Last week, negotiations to trim back President Joe Biden’s $3.5 trillion Build Back Better economic recovery plan were sent into another tailspin with Manchin indicating his opposition to the framework’s climate linchpin — the Clean Energy Performance Plan (CEPP), which would pay utilities to switch to clean electricity and fine those that don’t. Deficit hawks, like Manchin and fellow moderate Democratic Sen. Kyrsten Sinema of Arizona, however, would be foolish to slash ambitious climate investments in the name of fiscal responsibility as these provisions are necessary to prevent the future fiscal calamity which they seek to avoid.
As anyone with a leaky roof will tell you, making sufficient investments early on is key to avoiding catastrophic costs down the line. Looking at the dollars and cents, it’s clear our failure to advance strategies to eliminate planet-warming carbon emissions — either with carrots like clean energy tax incentives, sticks like carbon pollution standards, or market-based solutions like a carbon fee — isn’t only a future problem but one that’s already costing us trillions.
Since 1980, the US has been hit with 308 weather and climate disasters that have caused more than a billion dollars each in damages, according to the National Oceanic and Atmospheric Association (NOAA). In total, these disasters have cost the American economy more than $2 trillion.
Manchin’s West Virginia has not been spared. The Mountain State is facing one of the top ten largest increases in heat wave days nationwide, putting more than 60,000 vulnerable West Virginians at risk for heat illness or death, and has the highest percentage of homes, businesses, and critical infrastructure, like power stations, roads, and police and fire stations, at substantial risk of being rendered inoperable by flooding.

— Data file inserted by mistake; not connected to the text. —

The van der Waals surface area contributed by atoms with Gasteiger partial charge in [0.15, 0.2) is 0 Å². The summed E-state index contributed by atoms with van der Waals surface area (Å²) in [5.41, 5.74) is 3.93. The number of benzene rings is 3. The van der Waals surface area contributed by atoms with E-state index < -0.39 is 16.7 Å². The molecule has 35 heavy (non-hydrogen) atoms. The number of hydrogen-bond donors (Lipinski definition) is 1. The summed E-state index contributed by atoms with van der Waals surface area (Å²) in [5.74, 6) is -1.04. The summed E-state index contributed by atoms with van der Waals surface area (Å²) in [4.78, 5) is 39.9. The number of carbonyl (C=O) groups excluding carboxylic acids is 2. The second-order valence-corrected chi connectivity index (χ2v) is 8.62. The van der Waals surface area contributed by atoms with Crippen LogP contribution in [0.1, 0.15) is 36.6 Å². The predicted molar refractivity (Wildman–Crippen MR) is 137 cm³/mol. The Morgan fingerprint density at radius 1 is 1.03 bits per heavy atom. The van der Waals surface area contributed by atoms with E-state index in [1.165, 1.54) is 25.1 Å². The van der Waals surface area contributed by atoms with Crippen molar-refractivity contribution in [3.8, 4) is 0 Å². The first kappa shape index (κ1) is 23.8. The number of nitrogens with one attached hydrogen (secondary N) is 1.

With each passing decade, the number of disasters in the US crossing the billion-dollar mark has climbed steeply while the total annual cost has grown exponentially. Costs nationwide have ballooned from an average national price tag of $18 billion per year in the 1980s to more than $86 billion per year for the last decade, according to NOAA’s National Centers for Environmental Information. Extreme weather supercharged by climate change — and compounded by increased economic development right in the firing line of hurricanes, wildfires, and floods — is squarely to blame for these trends.
If we fail to make ambitious investments now to transition to a clean, low-carbon economy and make our communities resilient to climate change, damages from climate-fueled disasters are estimated to skyrocket to hundreds of billions of dollars per year. Indeed, we are already knocking on that door. NOAA’s just updated report indicates that in the first nine months of 2021 alone, we’ve already clocked in nearly $105 billion in property and infrastructure damage and over 500 lives lost from 18 disasters, underscoring the urgency to act without delay.
Investing in clean power and transportation also promises huge savings not only by avoiding catastrophic disaster property damages but by protecting the health of American families and our children. Toxic air pollution like soot, mercury, and carcinogenic benzene — emitted from the same fossil fuel sources that are fueling climate change — currently cost the American economy an estimated $800 billion annually in work absences, hospital stays, years of life lost, and premature deaths.
Accelerating the deployment of clean cars and clean power not only saves on avoided costs but also yields a powerful return on investment, making spending on carbon reductions and climate resilience now a darn good deal.
For every dollar spent to avert climate change, an estimated $4-7 is saved in extreme weather damages, according to a National Institute of Building Sciences study. Furthermore, every dollar invested in climate action could save an eye-popping $30 from avoided health costs due to air pollution, according to an Environmental Protection Agency report.